Boston Children's response to COVID-19

Coronavirus, COVID-19

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What are coronavirus, SARS CoV-2, and COVID-19?

The CDC is closely monitoring an outbreak caused by a new coronavirus called SARS-CoV-2. This virus causes an illness called COVID-19 (Coronavirus Disease 2019). The new CoV-2 coronavirus emerged in the city of Wuhan, China last year and is currently spreading around the globe. The first case in the United States was confirmed on January 21, 2020.

What should I know about coronavirus and children?

Many parents are still understandably nervous about the effects of coronavirus in children — especially those with underlying health conditions. Most children and teens infected with COVID-19 appear to have had mild to moderate symptoms. But the COVID-19 pandemic may have other effects on kids, including stress, fear, anxiety, and frustration. Here’s how Boston Children’s is addressing coronavirus in children.

Dr. Kristin Moffitt answers COVID-19 questions

In her weekly segment with WCVB-TV channel 5, Boston Children’s Kristin Moffitt, MD, discusses the re-opening of camps and daycares and what parents should consider ahead of going back as well as talking to children about how to practice social distancing.



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COVID-19 complications in children: What’s behind the recent alerts?

Unpacking the recent alerts about multi-system inflammatory syndrome in children, or MIS-C, a rare post-COVID-19 complication.

What are the symptoms of COVID-19?

People with COVID-19 may have mild, moderate, or severe symptoms. At this time, the focus is on individuals with respiratory illness, particularly those with one or more of the key symptoms: cough, shortness of breath or difficulty breathing; or at least two of these symptoms:
  • fever or chills
  • cough
  • shortness of breath or difficulty breathing
  • fatigue
  • muscle or body aches
  • headache
  • new loss of taste or smell
  • sore throat
  • congestion or runny nose
  • nausea or vomiting
  • diarrhea
compare symptoms of covid 19

If you’re worried whether you have symptoms of COVID-19, you can check them with Boston Children’s virtual symptom checker.

What is the treatment for COVID-19?
Is there a vaccine for COVID-19?
How does COVID-19 spread?

What should I know about COVID-19 testing?

COVID-19 Testing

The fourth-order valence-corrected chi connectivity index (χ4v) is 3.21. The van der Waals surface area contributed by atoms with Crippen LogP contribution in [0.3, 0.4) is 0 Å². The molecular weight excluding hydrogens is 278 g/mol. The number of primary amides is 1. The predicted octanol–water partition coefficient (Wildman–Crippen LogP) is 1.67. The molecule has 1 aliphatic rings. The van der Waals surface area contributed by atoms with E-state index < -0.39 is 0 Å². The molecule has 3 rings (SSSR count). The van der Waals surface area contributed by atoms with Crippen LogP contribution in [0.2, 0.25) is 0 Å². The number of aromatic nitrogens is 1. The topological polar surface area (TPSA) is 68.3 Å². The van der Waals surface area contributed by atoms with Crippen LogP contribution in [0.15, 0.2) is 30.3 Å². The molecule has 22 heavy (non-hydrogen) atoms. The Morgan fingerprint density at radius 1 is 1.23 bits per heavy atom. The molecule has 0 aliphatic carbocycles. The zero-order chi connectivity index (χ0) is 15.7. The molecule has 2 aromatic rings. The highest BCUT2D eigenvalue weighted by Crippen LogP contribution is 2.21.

Antibody Testing


COVID-19 Testing

Antibody Testing


covid 19 test typesCOVID-19 tests: What families should know

As schools and businesses work to safely reopen during the COVID-19 pandemic, testing for COVID-19 is more important than ever. While the tests have one goal — to detect whether someone is or has been infected with the SARS-CoV-2 virus that causes COVID-19 — they work in different ways. Dr. Alexander McAdam, director of our Infectious Disease Diagnostic Laboratory, shares what families should know.

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Massachusetts pediatric testing sites for COVID-19

Where do I go to get my child tested for COVID 19 if they have symptoms?
What’s it like to get a throat swab?
What’s it like to get a nasal swab?

COVID-19 prevention

Wash your hands often with soap and water, following CDC handwashing guidelines.
Cover nose and mouthCover your nose and mouth when you cough or sneeze and immediately wash your hands.
Do not touch eyes, nose, and mouthDo not touch your eyes, nose, or mouth.
Clean and disinfectClean and disinfect areas that people often touch, like toys, doorknobs, and other metal and plastic surfaces.
Practice social distancingPractice social distancing.

Science behind wearing masksHow masks protect against COVID-19: Understanding the science

How do masks protect against COVID-19 spread? What is the best kind for my child? What about neck gaiters? Our own Dr. Thomas Sandora, hospital epidemiologist, explains how face masks can help keep you and your family safe.

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What is social distancing and why is it important?
My child had a distant exposure to someone with COVID-19. What should I do?
How do I protect my child if someone in my home has symptoms of COVID-19 or has tested positive?

Does your child need a flu shot? Yes, especially this year.

Have you and your children received your flu shots yet? If not, it’s important to get them as soon as possible — especially this year.

Our team is working around the clock for families. Learn how to send our staff a message of encouragement and support.

Combat the deadliest health threats by donating to Boston Children's Hospital. Your donation helps find cures, vaccines, and breakthroughs, and brings hope to families during the toughest fight of their lives.

Ways to help


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